Rush’s “Bastille” Day – which opens their third studio album, 1975’s Caress of Steel – begins with restraint, each musician previewing the forthcoming assault. Quickly, the song builds into a flurry of bass and Neil Peart’s rhythmic drumming, setting the stage for an impassioned, angry Geddy Lee vocal. As a record, Caress of Steel is notable for its relatively pared-back instrumental approach from the maximalist prog outfit. “Bastille Day,” therefore, is a fitting introduction to Rush’s more blunt and direct approach, a song that sets the tone for the rest of the record.
Rush loves to dive into subtext lyrically – whether the subject is history or Middle Earth – and “Bastille Day” is one of their most pointed allegories in the catalog. Inspired by Lee’s recent re-reading of A Tale of Two Cities, “Bastille Day” marches from a quiet beginning into a propulsive metal song, seemingly speeding up after every chorus, as if the song’s subject – a mob revolting on its rules – is storming the castle gates. It’s the prog metal equivalent of “In the Hall of the Mountain King,” a song that races to its climax as chaos escalates, and the band matches that energy every step of the way.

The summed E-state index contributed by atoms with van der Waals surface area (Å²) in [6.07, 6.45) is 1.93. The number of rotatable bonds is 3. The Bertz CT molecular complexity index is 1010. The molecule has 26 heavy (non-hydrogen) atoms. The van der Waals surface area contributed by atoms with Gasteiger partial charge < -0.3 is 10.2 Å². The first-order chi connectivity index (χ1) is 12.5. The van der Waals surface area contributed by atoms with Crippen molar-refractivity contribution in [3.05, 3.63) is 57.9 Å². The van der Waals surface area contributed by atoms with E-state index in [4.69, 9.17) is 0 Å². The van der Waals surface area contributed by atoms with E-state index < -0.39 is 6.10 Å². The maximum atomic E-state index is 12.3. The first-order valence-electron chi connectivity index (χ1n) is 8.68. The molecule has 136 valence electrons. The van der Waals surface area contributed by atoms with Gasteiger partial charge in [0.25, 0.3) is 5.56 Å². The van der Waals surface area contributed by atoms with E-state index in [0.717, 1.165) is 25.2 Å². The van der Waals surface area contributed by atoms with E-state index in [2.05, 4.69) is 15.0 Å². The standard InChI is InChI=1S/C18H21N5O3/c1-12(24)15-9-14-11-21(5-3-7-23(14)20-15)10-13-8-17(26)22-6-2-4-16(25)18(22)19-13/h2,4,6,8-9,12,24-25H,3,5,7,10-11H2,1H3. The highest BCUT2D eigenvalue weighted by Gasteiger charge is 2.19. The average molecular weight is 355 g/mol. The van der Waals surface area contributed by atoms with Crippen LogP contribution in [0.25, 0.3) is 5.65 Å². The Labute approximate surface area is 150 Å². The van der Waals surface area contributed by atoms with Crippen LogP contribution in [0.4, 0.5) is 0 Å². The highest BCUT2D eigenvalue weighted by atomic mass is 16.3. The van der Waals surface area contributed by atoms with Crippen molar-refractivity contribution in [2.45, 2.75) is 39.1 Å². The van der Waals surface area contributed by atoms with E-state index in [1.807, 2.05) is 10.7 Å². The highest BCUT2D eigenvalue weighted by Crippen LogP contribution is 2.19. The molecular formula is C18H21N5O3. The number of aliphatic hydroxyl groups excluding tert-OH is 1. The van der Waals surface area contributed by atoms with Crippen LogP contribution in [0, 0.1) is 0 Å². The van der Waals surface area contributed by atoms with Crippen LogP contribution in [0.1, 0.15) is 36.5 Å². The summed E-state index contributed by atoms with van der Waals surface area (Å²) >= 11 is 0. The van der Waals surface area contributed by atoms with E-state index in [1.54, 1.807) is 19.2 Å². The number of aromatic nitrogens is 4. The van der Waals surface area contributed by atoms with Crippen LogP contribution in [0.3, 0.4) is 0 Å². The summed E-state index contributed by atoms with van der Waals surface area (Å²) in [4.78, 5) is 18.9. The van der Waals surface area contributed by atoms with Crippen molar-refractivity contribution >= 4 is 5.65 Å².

Peart, who wrote the lyrics after Lee briefed him on his obsession, designed “Bastille Day” to mimic a major event of the French Revolution, where peasants stormed the Bastille fortress in Paris. The song’s first line, ending with “let them eat cake,” spells out the inspiration clearly. While the quote is often attributed to Marie Antoinette, the target of the French peasants’ ire on Bastille Day, it actually predates her. However, the quote has come to represent the French royalty’s dismissive attitude toward the starving population, and Rush uses that mythology to create a dense and potent narrative that weaves the song together as it escalates.
The lyrics make other direct references, such as “the guillotine claim[ing] her bloody prize,” likely referring to the beheading of King Louis XVI and Antoinette, who were both convicted of treason. Inspired by the resentment of A Tale of Two Cities‘ main character, the Bastille-imprisoned Doctor Manette, Lee channels this rage in his vocals, telling the story from his perspective.
In the chronology of Rush, “Bastille Day” is an important reference point, musically. While the music of Rush would often venture into prog territory, with its irregular patterns and time signatures, “Bastille Day” is one of Rush’s more direct musical assaults, proof that the band could walk in different genres with ease. Often deployed as an opener to their live shows in the late 70s – it’s the opening track to their 1976 live album All the World’s a Stage – ”Bastille Day” represents the dynamic Rush at their most direct, propelled by a resonant narrative ripped from history.